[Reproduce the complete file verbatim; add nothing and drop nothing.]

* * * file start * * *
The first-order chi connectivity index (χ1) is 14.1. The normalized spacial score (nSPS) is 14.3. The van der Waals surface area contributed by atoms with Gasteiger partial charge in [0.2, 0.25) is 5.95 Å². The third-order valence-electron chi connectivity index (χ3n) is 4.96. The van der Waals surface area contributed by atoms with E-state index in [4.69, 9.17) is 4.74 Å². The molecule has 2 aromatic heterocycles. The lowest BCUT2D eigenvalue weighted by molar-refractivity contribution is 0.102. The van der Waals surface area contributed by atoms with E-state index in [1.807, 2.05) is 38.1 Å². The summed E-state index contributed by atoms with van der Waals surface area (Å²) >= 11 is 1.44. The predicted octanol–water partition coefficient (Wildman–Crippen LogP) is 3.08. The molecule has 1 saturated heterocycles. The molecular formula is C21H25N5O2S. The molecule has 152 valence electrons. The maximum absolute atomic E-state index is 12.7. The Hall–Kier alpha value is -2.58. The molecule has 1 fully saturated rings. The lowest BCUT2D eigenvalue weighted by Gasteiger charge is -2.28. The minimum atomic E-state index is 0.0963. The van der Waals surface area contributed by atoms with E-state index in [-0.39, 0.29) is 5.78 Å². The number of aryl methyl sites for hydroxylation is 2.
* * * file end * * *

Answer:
The first-order chi connectivity index (χ1) is 14.1. The normalized spacial score (nSPS) is 14.3. The van der Waals surface area contributed by atoms with Gasteiger partial charge in [0.2, 0.25) is 5.95 Å². The third-order valence-electron chi connectivity index (χ3n) is 4.96. The van der Waals surface area contributed by atoms with E-state index in [4.69, 9.17) is 4.74 Å². The molecule has 2 aromatic heterocycles. The lowest BCUT2D eigenvalue weighted by molar-refractivity contribution is 0.102. The van der Waals surface area contributed by atoms with E-state index in [1.807, 2.05) is 38.1 Å². The summed E-state index contributed by atoms with van der Waals surface area (Å²) >= 11 is 1.44. The predicted octanol–water partition coefficient (Wildman–Crippen LogP) is 3.08. The molecule has 1 saturated heterocycles. The molecular formula is C21H25N5O2S. The molecule has 152 valence electrons. The maximum absolute atomic E-state index is 12.7. The Hall–Kier alpha value is -2.58. The molecule has 1 fully saturated rings. The lowest BCUT2D eigenvalue weighted by Gasteiger charge is -2.28. The minimum atomic E-state index is 0.0963. The van der Waals surface area contributed by atoms with E-state index in [-0.39, 0.29) is 5.78 Å². The number of aryl methyl sites for hydroxylation is 2.